That is beyond the scope of this guide. It is also not very common.
Most likely, the 7-bit address plus the 1-bit read/write are being combined and treated as two separate 8-bit addresses. One for reading. One for writing. It's just a different way of thinking of the first byte (8 bits) sent after the start condition.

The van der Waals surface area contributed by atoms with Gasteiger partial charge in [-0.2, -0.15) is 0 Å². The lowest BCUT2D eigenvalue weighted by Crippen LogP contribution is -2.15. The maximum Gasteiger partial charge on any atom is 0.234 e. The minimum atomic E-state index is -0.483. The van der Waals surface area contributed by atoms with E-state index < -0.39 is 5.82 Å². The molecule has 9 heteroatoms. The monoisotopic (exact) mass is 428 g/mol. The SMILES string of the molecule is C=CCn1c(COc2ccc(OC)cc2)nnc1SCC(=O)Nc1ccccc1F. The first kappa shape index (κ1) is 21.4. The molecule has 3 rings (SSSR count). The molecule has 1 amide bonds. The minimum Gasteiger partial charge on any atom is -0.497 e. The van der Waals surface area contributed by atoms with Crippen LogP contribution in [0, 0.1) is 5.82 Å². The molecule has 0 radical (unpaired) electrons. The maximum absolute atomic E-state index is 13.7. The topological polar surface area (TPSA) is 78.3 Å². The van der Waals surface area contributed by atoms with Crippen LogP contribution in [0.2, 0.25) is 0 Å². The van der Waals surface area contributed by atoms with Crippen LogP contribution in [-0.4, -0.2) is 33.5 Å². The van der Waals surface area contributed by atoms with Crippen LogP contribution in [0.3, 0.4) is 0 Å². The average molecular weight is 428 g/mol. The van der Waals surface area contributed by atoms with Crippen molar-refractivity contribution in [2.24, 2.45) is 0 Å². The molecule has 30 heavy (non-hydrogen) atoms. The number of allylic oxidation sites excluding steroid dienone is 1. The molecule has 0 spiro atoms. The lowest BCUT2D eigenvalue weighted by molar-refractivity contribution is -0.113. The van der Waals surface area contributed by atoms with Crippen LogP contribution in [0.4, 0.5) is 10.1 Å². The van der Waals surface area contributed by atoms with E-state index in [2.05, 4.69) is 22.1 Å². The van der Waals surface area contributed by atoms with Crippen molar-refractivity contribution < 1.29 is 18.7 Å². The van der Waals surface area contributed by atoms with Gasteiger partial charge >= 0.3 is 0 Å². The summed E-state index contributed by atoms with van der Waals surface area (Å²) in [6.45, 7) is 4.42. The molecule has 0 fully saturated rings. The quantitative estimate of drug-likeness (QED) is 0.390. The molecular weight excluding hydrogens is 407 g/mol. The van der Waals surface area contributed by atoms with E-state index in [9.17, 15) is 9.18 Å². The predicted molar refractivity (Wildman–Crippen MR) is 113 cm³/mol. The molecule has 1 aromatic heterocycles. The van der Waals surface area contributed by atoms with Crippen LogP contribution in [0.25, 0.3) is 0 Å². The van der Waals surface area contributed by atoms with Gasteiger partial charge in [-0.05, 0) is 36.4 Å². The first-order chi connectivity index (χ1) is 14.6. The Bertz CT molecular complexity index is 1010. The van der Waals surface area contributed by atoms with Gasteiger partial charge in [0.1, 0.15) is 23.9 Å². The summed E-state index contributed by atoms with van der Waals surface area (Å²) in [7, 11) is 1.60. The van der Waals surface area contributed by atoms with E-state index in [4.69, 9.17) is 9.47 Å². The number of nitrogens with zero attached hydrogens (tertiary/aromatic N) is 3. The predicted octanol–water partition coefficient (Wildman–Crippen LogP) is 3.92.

For other cases, it may be multiple targets buried in one chip. Each target has its own address in the normal fashion.
Yes. No. Maybe? Checkout this issue thread.